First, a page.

Welcome to the second part of our interview with Dr. Aditi Sinha, where we will delve into her DNB training under the guidance of Padma Shri Dr. Sandra Desa Souza, her thesis selection process, and her valuable experiences during internships and work in various hospitals.
Arpita Meher: My name is Arpita Meher, and I'm a final-year medical student. I have a question regarding the latest trend of ear candling. We frequently observe people purchasing these sticks from Amazon and using them to remove earwax. I would like to know if this is considered a good practice and what the pros and cons are associated with it. I would appreciate your insights on this matter.
Dr. Aditi Sinha: You tell me what you think about it first. I want to know from you before I can answer this question.
Arpita Meher: Ma'am, to be frank, I have never used the product, but I've come across videos where earwax appears on the paper after it has burned to the marked level and is then removed. It seems somewhat suspicious to me. I'm curious about whether ear candling is a safe practice.
In India, many people may be hesitant to visit a doctor for earwax removal due to the perceived cost, even if it's just a nominal fee of five hundred rupees. Instead, they might watch these videos and opt to purchase ear candling kits from Amazon to perform the procedure themselves or on family members. I'd like to understand if this practice is safe and effective.
Dr. Aditi Sinha: If you were to ask me, and if you delve into extensive online resources such as reputable websites like WebMD or similar sources, you'll find that ear candling is often regarded as one of the worst methods for ear cleaning. However, it's essential to understand the perspective of patients in India who are highly cost-conscious. In their view, paying, let's say, 500 rupees for a doctor's consultation and potentially an additional 500 to 1000 rupees for a procedure that seems to involve merely removing some "dirt" from their ears might not seem justified.
But here's the crux of the matter: we need to weigh the trade-offs and risks. Especially for less educated individuals who may not be well-informed about the potential dangers, they might resort to roadside ear cleaners who use sharp tools or brass scoops, often causing harm while attempting to remove wax. Moreover, in addition to ear candling, there are various other devices available, such as rotary wax brushes and suction kits, resembling thermometers that people use to attempt wax removal.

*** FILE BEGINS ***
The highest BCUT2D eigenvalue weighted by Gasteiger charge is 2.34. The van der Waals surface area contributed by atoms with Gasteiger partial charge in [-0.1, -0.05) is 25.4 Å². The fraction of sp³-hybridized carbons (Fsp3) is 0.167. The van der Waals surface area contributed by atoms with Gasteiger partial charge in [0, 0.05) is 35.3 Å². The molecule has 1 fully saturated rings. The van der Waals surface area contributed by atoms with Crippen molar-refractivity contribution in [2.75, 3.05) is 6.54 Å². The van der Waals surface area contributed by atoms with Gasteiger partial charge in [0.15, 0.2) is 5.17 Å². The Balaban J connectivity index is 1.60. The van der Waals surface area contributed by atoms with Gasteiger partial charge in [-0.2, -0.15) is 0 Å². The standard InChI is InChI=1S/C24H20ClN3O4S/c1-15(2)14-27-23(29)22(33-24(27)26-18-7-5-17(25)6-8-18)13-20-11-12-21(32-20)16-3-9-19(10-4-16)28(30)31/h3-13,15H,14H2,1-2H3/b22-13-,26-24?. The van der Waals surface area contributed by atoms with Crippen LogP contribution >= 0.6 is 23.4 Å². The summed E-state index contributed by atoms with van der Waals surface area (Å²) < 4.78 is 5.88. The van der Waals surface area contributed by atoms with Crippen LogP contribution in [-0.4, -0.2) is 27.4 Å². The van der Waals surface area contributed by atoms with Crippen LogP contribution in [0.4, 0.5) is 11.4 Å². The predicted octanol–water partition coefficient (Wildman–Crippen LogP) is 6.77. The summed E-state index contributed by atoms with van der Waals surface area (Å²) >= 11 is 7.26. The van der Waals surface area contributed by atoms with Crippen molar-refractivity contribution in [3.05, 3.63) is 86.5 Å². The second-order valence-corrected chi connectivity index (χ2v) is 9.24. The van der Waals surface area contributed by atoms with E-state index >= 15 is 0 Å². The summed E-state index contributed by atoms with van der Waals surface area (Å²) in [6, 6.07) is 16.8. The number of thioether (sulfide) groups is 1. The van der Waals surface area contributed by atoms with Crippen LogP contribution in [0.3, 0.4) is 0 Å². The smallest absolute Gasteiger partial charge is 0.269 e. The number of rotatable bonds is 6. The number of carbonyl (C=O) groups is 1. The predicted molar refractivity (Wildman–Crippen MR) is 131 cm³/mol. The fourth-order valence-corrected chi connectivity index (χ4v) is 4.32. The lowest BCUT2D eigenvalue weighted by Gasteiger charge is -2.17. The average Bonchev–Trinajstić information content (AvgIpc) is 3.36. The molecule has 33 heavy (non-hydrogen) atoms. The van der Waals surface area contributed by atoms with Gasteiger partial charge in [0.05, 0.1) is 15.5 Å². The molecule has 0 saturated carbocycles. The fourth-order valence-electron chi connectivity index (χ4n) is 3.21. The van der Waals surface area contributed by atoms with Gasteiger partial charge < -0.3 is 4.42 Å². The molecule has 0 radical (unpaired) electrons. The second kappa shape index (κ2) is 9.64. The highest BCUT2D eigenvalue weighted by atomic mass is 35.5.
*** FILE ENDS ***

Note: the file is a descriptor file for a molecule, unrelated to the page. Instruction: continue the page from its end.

While ear candling might provide temporary relief and yield visible results on the candle, it's essential to understand that it likely does not remove all the earwax. Furthermore, it offers no insight into potential damage or the introduction of infections. The safety and efficacy of these practices are not supported by scientific evidence, and they are generally considered unsafe and non-recommended worldwide.
Arpita Meher: The next question is, since your DNB qualification was obtained under the guidance of Padma Shri Dr. Sandra Desa, how do you believe her mentorship has influenced your career or your surgical approach in life?
Dr. Aditi Sinha: In my view, I consider myself fortunate to have had Padma Shri Dr. Sandra Desa as my postgraduate teacher and guide during my DNB training. Our group was relatively small, consisting of just two students initially, in contrast to the larger groups typically seen in MS programs. This allowed us to receive a significant amount of individual attention.
Beyond her impressive surgical skills, Dr. Sandra Desa is also a pioneer in the field of cochlear implants in India, making her an exceptional mentor. Working alongside her has completely transformed my perspective on ENT (Ear, Nose, and Throat) medicine. Rather than viewing it solely in terms of issues like ear perforations, ear discharge, tympanoplasty, tonsil and adenoid procedures, or sinus allergies, I now see it as a way to change lives.
Through our work, we encountered deaf children who were congenitally deaf and born into impoverished families in rural Maharashtra. Some had contracted meningitis at a young age, and their parents only realized their hearing impairment around the age of two. We initiated a funding program, supported by a charitable trust, to help these children. Witnessing their journey from non-responsiveness to sound to being implanted with cochlear devices, undergoing programming and speech therapy sessions, and eventually beginning to hear was nothing short of miraculous.
Imagine the profound impact of that first switch-on moment for a cochlear implant recipient. The child hears a sound, turns towards it, and the mother calls them—it's a moment of pure magic. It's akin to providing someone with a bionic ear after a lifetime of silence. This experience has profoundly changed my life and how I perceive my role as a medical professional.
Arpita Meher: We know that while doing DNB, making a thesis is a very important thing and there have been several cases. I mean, they're mostly unreported here, and because of this thesis pressure, these medical students have committed suicide in some states of India. So how did you decide to take up such a thesis on pediatric implants? If you could give some tips to the future medical students so that, we could decide on making a thesis easily or taking up any topics.